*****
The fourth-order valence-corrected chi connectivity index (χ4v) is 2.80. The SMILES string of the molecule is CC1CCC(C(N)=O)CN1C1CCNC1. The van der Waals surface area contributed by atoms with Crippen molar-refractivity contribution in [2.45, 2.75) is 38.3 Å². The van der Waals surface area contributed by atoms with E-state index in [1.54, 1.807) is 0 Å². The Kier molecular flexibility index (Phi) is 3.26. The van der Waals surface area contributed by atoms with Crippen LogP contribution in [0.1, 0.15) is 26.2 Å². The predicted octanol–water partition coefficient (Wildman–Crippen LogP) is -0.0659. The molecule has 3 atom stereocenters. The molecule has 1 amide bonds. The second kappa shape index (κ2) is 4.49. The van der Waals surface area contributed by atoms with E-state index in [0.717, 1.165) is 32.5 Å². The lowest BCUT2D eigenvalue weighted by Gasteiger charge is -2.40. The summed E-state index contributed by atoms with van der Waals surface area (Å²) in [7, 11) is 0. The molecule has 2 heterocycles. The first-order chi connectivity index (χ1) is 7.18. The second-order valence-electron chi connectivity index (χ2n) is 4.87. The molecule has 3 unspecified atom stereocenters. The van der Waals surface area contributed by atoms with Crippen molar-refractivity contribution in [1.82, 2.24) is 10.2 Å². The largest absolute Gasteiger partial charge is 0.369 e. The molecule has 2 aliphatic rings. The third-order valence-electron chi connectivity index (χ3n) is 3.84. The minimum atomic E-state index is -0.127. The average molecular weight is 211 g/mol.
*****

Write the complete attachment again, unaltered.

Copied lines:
The fourth-order valence-corrected chi connectivity index (χ4v) is 2.80. The SMILES string of the molecule is CC1CCC(C(N)=O)CN1C1CCNC1. The van der Waals surface area contributed by atoms with Crippen molar-refractivity contribution in [2.45, 2.75) is 38.3 Å². The van der Waals surface area contributed by atoms with E-state index in [1.54, 1.807) is 0 Å². The Kier molecular flexibility index (Phi) is 3.26. The van der Waals surface area contributed by atoms with Crippen LogP contribution in [0.1, 0.15) is 26.2 Å². The predicted octanol–water partition coefficient (Wildman–Crippen LogP) is -0.0659. The molecule has 3 atom stereocenters. The molecule has 1 amide bonds. The second kappa shape index (κ2) is 4.49. The van der Waals surface area contributed by atoms with E-state index in [0.717, 1.165) is 32.5 Å². The lowest BCUT2D eigenvalue weighted by Gasteiger charge is -2.40. The summed E-state index contributed by atoms with van der Waals surface area (Å²) in [7, 11) is 0. The molecule has 2 heterocycles. The first-order chi connectivity index (χ1) is 7.18. The second-order valence-electron chi connectivity index (χ2n) is 4.87. The molecule has 3 unspecified atom stereocenters. The van der Waals surface area contributed by atoms with Crippen molar-refractivity contribution in [1.82, 2.24) is 10.2 Å². The largest absolute Gasteiger partial charge is 0.369 e. The molecule has 2 aliphatic rings. The third-order valence-electron chi connectivity index (χ3n) is 3.84. The minimum atomic E-state index is -0.127. The average molecular weight is 211 g/mol.